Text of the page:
Revitalising the 2015 Agreement on the Resolution of the Conflict in the Republic of South Sudan (ARCSS)

The Missing Elements and why it’s a Fragile Exercise

09 December 2017

Constantine Bartel

Each passing day, South Sudanese spirit of unity and “one nation” is eroded. South Sudanese are worse off today as regards to security; essential services an impartial judicial system and law enforcement. What is more, none of the above failures has to do with a lack of policy options or resources. However, the perspective of this piece is on “why” and how best to revitalise ARCSS. It expresses the belief that a focus on articulating a shared vision, which is so far missing from South Sudan’s political discourse, and an agreed framework and mechanisms to implement it is entirely different from merely changing negotiating tactics or sequencing the ARCSS negotiations while its ultimate success still remains to be determined by a belligerent SPLM Government.

The “why” revitalisation is critical is because ARCSS is the only legal basis for governance in South Sudan. It extended the terms for office and mandate of the Government of the Republic of South Sudan. Its breakdown and indeed in the absence of a valid and subsisting Agreement, the Government of South Sudan has no legal basis to function as a government. Thus, the decisions and actions of the Government of South Sudan now have no legal backing and thus null and void (PDM 2017)[i]. Legal uncertainty is a major concern for private firms with long-term motives to invest in developing countries. Let alone a country that is at war with itself.

Having a shared vision, which is a long-term proposition, would attract many of those standing on the side-lines to reengage in the political process. President Salva Kiir’s vision of a JCE crafted nation-state is not widely shared even among many of his Dinka tribesmen and is manifested in poor governance, kleptocracy and dictatorship under the SPLM led regime.

It is welcome news that the IGAD revitalisation brief[ii]considers the cornerstone for an inclusive peace process to be centred on among other things the direct participation of societal sectors actors, and standing with the opinion of the majority. However, one fundamental element is missing. A unifying visionthat outlines in no uncertain terms the kind of country that the majority of South Sudanese want to see in the future, underpinned by an agreement on a set of critical milestones on socio-economic and governance structures and committing domestic resources to help deliver them.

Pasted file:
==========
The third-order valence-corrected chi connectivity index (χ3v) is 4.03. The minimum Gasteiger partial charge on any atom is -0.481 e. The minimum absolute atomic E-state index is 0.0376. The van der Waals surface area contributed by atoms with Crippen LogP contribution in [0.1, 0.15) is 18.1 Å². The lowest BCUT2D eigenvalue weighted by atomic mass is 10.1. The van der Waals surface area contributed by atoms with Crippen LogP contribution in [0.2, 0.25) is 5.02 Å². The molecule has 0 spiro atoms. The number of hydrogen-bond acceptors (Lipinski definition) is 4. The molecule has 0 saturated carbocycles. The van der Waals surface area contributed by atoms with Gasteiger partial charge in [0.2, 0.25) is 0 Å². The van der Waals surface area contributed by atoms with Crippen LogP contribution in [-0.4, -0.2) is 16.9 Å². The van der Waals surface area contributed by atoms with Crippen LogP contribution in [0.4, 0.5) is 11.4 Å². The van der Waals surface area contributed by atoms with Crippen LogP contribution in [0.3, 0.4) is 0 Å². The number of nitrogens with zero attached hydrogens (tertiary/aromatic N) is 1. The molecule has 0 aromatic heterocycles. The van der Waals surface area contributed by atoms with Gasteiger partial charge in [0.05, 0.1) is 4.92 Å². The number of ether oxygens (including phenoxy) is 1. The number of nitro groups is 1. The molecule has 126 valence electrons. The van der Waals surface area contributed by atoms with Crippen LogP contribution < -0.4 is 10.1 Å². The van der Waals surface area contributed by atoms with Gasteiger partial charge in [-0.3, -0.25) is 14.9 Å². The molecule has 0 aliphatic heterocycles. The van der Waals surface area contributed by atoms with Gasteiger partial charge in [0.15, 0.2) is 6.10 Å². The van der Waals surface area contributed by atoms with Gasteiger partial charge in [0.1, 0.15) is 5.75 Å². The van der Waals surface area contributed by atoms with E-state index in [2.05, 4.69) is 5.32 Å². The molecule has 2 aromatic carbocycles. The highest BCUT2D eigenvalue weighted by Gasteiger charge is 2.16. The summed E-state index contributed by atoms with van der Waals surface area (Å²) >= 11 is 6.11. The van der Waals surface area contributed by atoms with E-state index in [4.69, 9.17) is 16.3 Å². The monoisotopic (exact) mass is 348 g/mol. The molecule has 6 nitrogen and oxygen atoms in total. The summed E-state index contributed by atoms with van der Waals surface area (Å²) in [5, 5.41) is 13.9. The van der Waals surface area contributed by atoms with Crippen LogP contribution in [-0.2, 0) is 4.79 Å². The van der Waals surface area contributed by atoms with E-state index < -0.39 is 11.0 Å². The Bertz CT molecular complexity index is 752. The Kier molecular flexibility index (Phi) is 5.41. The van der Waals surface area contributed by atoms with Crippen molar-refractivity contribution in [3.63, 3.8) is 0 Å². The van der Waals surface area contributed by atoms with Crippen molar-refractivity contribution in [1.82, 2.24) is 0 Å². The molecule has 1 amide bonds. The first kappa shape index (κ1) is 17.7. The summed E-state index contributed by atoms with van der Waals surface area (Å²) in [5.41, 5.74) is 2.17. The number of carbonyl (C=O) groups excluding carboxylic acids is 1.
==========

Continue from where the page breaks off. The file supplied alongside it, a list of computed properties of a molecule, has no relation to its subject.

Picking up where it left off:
One vision of the future that has featured in many proposals and comprehensively debated is a system of federalismthat fosters political participation, protects political liberties, diversity, pluralism and sustained by a constitution that guarantees the free movement of people, goods and services and addresses the issues of ethnicity. Some lawmakers have suggested a federal structure of Government with the three regions of Bahr el Ghazal, Equatoria, and Upper Nile as points of departure. The HLRF could begin to articulate this vision and the practical measures towards its implementation.[iii]Such a move would reassure the majority on the side-lines to participate in various other consultative forums such us a future constitutional reform process.

Hopefully, IGAD has made a significant turnaround. It is clear that one of the root causes[iv]of the current crisis resides in the unwillingness of the SPLM/A to transform itself into a democratic political party that is fit to govern and in the failure to replace the current ethnic-based system of governance.[v]  That is why the choice and modalities of an ARCSS mandated transitional government is a critical one.

Managing the transition

While it is true that IGAD-Plus’s agreement failed because of the lack of commitment by SPLM-IG, the 2005 failed SPLM reconciliation and the July 2016 attack on SPLM-IO and its leaders were due to the unwillingness of SPLM-IG to share power, the principal factor for success or failure of any revitalised IGAD process should not be the degree to which South Sudan’s elites are ready to compromise, agree and meaningfully participate in its implementation. But instead, what vision of a future South Sudan is driving the negotiations and whether that agreement has the required provisions to deliver sustainable peace and development to the country. A political party that is not willing to compromise should leave the negotiating table. The parties could re-join national politics and regain legitimacy by participating in future elections. Individual members of the party could face the proposed Hybrid Court for South Sudan.